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We have a result that says that the space formed by the linear continuous functionals in $E$ with the weak topology coincides with the topological dual of $E$, that is, $E' = (E,\, \sigma(E,\, E'))'$ for every normed space $E$, but the dual of a normed space is always Banach, then of equality $(E,\, \sigma(E,\, E'))'$ is Banach. If I understood this incorrectly (correct me please), otherwise, how could I show that $(E,\, \sigma(E,\, E'))'$ is Banach without knowing equality $E' = (E,\, \sigma(E,\, E'))'$? This is very confusing to me, it is possible to induce a norm in $(E,\, \sigma(E,\, E'))'$?

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    $\begingroup$ Another way to approach. If $E$ is a normed space, and $f$ is a functional on $E$, then $f$ is continuous with respect to the norm topology if and only if it is continuous with respect to the weak [i.e. $\sigma(E,E')$] topology. $\endgroup$
    – GEdgar
    Apr 15, 2021 at 19:43

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Because $(E,\sigma(E,E'))'=E'$, you can obviously put a norm on it. But such norm has nothing to do with the topological structure of $(E,\sigma(E,E'))$, which is not a normed space.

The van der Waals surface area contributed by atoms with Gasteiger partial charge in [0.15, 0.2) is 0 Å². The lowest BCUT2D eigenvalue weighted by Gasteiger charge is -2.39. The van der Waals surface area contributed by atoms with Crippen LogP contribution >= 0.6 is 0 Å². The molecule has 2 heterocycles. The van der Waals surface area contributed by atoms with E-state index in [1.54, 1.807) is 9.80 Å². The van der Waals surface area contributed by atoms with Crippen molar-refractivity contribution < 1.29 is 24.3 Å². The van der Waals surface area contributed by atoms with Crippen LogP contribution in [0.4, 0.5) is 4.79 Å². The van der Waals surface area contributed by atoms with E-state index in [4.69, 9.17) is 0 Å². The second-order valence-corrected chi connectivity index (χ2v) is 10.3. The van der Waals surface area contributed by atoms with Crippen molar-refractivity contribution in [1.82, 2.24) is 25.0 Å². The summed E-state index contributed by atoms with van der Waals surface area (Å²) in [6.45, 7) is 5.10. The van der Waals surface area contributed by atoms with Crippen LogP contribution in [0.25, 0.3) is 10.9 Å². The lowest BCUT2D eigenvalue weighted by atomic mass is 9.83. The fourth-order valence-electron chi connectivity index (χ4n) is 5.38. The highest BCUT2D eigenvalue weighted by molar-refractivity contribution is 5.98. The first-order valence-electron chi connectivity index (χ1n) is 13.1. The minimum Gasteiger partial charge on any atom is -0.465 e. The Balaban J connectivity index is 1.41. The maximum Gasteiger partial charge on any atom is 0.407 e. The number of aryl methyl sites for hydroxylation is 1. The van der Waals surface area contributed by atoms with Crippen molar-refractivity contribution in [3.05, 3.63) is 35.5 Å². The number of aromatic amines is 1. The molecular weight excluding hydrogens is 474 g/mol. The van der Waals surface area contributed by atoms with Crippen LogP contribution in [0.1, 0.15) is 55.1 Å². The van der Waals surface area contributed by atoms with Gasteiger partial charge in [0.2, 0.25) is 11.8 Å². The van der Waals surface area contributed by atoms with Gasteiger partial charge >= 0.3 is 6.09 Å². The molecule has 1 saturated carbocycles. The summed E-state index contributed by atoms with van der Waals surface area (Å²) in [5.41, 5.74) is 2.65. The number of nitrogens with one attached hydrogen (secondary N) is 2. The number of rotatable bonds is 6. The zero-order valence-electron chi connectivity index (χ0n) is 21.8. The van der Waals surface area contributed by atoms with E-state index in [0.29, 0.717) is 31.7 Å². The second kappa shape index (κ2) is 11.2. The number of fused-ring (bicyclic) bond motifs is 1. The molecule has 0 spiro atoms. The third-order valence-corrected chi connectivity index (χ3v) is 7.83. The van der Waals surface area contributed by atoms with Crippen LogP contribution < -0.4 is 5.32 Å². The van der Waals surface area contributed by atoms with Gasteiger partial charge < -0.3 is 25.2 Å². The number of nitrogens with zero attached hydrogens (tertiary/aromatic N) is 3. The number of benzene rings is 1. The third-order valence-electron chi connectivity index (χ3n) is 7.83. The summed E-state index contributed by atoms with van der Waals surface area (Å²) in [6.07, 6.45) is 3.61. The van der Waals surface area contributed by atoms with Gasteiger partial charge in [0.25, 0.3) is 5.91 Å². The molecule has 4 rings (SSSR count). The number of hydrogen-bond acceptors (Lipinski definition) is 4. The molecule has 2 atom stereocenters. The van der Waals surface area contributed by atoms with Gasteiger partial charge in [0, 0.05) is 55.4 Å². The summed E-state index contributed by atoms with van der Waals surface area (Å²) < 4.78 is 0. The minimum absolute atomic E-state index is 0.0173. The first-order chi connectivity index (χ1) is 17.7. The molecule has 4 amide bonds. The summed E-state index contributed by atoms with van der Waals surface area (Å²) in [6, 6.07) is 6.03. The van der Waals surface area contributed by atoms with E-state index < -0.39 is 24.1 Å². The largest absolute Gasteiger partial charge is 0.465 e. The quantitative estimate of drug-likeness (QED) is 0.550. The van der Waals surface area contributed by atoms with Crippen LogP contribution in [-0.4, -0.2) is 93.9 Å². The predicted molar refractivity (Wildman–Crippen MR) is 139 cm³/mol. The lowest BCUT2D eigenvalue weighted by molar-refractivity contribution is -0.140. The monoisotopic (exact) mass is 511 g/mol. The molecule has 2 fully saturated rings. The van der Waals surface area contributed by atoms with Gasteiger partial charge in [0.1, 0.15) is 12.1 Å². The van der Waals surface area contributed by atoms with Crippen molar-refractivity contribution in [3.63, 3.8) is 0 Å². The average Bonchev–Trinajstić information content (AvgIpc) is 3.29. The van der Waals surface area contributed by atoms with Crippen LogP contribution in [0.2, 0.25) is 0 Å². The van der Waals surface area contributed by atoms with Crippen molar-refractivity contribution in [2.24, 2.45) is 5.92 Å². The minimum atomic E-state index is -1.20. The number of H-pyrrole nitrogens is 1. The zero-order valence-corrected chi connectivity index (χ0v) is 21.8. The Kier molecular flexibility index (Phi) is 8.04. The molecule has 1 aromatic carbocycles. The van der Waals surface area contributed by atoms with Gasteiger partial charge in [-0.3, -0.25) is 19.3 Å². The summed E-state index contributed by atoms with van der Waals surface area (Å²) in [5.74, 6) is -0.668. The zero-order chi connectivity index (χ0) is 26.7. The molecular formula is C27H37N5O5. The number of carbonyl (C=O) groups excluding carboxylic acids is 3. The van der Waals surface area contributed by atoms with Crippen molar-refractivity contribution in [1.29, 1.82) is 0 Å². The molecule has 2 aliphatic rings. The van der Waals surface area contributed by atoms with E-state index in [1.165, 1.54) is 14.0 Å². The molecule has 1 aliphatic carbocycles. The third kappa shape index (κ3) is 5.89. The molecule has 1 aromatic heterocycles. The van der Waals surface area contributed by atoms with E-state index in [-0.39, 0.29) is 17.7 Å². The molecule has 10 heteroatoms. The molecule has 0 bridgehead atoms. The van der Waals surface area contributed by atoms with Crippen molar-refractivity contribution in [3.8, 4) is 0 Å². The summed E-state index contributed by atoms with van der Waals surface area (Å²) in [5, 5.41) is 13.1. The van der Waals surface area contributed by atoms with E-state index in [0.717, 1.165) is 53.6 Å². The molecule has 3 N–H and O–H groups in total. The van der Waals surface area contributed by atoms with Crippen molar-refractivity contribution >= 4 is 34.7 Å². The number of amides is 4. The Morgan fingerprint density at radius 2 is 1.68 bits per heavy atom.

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  • $\begingroup$ I still don't understand it well, look, supposing that you only have this set $(E, \, \sigma(E, \, E'))'$, the question is, would you know how to justify that he is Banach without knowing $E' = (E, \, \sigma(E, \, E'))'$? My question arises exactly from what you said, the weak topology is generally not metrizable. $\endgroup$
    – Ilovemath
    Apr 15, 2021 at 19:14
  • $\begingroup$ Not sure what the problem is. $(E,\sigma(E,E'))$ is not a normed space. So there is no reason to expect that the dual will be normed. What are you aiming for? $\endgroup$ Apr 15, 2021 at 20:00
  • $\begingroup$ I think I understand what I'm missing, the point is that $(E, \sigma(E, E ′)) '$ is just a notation to indicate the functionals that are continuous when $E$ is equipped with a weak topology, this does not mean that is taking the topological dual of $E$ with the weak topology, because as you said, with the weak topology the space is not normed. $\endgroup$
    – Ilovemath
    Apr 15, 2021 at 21:55
  • $\begingroup$ No, it's the opposite. $F=(E,\sigma(E,E'))$ is a topological vector space (more specifically it's a locally convex space). It's dual $F'$ is the set of continuous linear functionals on $F$. The theorem you mentioned says that the elements of $F'$ are exactly the elements of $E'$. $\endgroup$ Apr 15, 2021 at 22:35

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